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AMD and Intel Show off New Server CPUs

by on16 November 2011 1248 times

serversAt Supercomputing 2011 both Intel and AMD showed off their latest in HPC (High Performance Computing). From AMD we got a look at their new Bulldozer based. These new CPUs will ship in 8 and 16-core varieties. The 16-core flavor called the Opteron 6200 will also have four memory channels (like the Intel 3960X), 1MB of cache per core (level 2), and will top out at 3.3GHz. The 8-Core version will be the Opteron 4200 and will only have two memory channels, but will still have 1MB of L2 cache per core and a top clock speed of 3.3GHz.

While these new CPUs are based on the Bulldozer microarchitecture and will carry over some of the features from that lineup (like Turbo Boost and Socket Compatibility) they will have some new features that will not be found in the desktop flavors. One of these is the number of Hypertransport links; the 6200 will have four x16 links that run at the same speed as the CPU while the 4200 will only have three.

The two will have a TDP from 85W to 140W for the 6200 and from 35W to 95W for the 4200. These ranges are not that bad at all and if the memory performance can be worked out (or is already worked out) then these might actually be able to compete with Intel in the server market. Pricing will be comparable as well with the top of the line 6282 running at around $1020 per proc, if you buy 1,000 of them.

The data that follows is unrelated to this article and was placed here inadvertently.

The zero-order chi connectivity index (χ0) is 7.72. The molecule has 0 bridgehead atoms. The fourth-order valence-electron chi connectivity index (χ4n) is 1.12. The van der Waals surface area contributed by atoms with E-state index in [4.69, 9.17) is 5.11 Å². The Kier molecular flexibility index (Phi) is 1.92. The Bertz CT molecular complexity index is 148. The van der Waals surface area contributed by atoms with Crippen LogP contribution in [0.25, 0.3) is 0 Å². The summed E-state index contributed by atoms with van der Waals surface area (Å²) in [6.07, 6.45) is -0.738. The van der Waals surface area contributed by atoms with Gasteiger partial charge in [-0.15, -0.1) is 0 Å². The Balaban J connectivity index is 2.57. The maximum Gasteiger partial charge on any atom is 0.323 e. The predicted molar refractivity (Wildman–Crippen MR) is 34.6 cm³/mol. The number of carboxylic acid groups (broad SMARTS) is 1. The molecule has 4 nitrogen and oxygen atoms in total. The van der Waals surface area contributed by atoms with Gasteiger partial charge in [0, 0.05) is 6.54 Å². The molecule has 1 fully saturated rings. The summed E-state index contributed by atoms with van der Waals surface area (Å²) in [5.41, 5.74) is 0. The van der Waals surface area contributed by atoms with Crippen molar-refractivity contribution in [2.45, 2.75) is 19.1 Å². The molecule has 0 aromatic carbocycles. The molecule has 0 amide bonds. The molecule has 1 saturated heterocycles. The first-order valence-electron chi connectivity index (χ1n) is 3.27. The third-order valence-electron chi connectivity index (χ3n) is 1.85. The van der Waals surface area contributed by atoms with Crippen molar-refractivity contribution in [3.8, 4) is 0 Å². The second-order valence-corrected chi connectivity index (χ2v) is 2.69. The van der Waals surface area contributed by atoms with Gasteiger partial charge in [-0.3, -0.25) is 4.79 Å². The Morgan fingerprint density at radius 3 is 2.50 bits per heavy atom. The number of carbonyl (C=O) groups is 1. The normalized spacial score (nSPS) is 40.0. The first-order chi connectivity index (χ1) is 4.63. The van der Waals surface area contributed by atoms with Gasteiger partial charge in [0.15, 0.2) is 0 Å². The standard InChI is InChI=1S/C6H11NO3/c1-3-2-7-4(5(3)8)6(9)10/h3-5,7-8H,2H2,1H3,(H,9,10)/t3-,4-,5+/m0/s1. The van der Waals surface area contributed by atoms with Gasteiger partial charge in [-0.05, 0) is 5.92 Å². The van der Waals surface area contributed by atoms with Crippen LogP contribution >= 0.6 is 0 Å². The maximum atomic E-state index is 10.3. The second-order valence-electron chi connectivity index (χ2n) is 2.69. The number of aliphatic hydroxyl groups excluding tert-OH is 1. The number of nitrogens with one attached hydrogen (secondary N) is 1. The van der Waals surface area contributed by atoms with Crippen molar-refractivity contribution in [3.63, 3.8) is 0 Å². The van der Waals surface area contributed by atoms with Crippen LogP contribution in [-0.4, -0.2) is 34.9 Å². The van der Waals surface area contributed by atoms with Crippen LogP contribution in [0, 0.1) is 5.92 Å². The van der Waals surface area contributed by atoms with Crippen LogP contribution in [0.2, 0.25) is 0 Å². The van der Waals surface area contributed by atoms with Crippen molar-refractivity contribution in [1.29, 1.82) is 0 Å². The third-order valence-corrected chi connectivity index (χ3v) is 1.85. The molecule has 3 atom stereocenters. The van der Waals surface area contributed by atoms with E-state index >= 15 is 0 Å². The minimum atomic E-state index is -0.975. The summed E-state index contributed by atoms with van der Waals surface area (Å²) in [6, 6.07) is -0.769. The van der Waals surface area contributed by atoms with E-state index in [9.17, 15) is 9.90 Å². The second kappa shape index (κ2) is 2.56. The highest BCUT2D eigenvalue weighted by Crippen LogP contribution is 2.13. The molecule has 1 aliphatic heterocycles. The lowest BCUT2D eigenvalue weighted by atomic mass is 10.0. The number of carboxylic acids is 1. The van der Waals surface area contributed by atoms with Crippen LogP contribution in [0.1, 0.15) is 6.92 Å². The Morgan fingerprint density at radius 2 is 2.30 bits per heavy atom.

On the Intel side of the house they were showing off their new Xeon E5 processor which will have a PCIe generation 3 controller built into the CPU. However this is not a full launch as the Xeon E5 is not quite ready for sale yet, but that is ok as neither was the other piece of hardware that was being shown off. This was their Knights Ferry acceleration board. This board is Intel’s answer to the growing popularity of GPGPU computing.  The board, if Intel’s claims are to be believed, can hit over 1 TeraFlops (on trillion floating point operations per second) and will be built on a 22nm process. Other details are a little less clear including a mention that it will have more than 50 cores (anyone having a Larrabee flashback?).

Not surprisingly Intel was showing off RAW power and performance while AMD was keeping to their recent “we are more economical and power efficient” the funny thing is that both sides do fill important places in the market. If you are building a large virtual infrastructure and your primary client have lower performance demands (web servers, etc) then the AMD server CPU might be the better choice. On the other hand if you need extra horse power from your CPUs then you will probably want to stick to Intel for the time being.

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